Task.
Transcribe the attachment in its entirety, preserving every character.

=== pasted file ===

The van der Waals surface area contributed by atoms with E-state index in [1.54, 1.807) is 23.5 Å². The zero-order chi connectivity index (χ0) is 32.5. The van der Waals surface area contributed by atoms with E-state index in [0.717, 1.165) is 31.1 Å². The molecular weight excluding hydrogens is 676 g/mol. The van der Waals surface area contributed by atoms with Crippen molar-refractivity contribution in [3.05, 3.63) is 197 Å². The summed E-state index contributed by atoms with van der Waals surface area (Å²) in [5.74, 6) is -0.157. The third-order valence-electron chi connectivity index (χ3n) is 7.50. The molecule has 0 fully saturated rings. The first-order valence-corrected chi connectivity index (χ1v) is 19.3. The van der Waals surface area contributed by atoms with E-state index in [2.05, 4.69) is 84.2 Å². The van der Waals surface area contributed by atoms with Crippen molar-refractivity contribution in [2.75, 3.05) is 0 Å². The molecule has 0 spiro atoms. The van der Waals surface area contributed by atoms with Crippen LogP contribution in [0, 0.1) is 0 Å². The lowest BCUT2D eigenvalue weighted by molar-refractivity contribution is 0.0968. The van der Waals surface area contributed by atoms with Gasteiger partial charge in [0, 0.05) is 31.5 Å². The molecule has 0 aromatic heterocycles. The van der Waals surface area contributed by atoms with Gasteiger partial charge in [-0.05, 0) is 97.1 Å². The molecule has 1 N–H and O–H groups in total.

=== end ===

The van der Waals surface area contributed by atoms with E-state index in [1.54, 1.807) is 23.5 Å². The zero-order chi connectivity index (χ0) is 32.5. The van der Waals surface area contributed by atoms with E-state index in [0.717, 1.165) is 31.1 Å². The molecular weight excluding hydrogens is 676 g/mol. The van der Waals surface area contributed by atoms with Crippen molar-refractivity contribution in [3.05, 3.63) is 197 Å². The summed E-state index contributed by atoms with van der Waals surface area (Å²) in [5.74, 6) is -0.157. The third-order valence-electron chi connectivity index (χ3n) is 7.50. The molecule has 0 fully saturated rings. The first-order valence-corrected chi connectivity index (χ1v) is 19.3. The van der Waals surface area contributed by atoms with E-state index in [2.05, 4.69) is 84.2 Å². The van der Waals surface area contributed by atoms with Crippen molar-refractivity contribution in [2.75, 3.05) is 0 Å². The molecule has 0 spiro atoms. The van der Waals surface area contributed by atoms with Crippen LogP contribution in [0, 0.1) is 0 Å². The lowest BCUT2D eigenvalue weighted by molar-refractivity contribution is 0.0968. The van der Waals surface area contributed by atoms with Gasteiger partial charge in [0, 0.05) is 31.5 Å². The molecule has 0 aromatic heterocycles. The van der Waals surface area contributed by atoms with Gasteiger partial charge in [-0.05, 0) is 97.1 Å². The molecule has 1 N–H and O–H groups in total.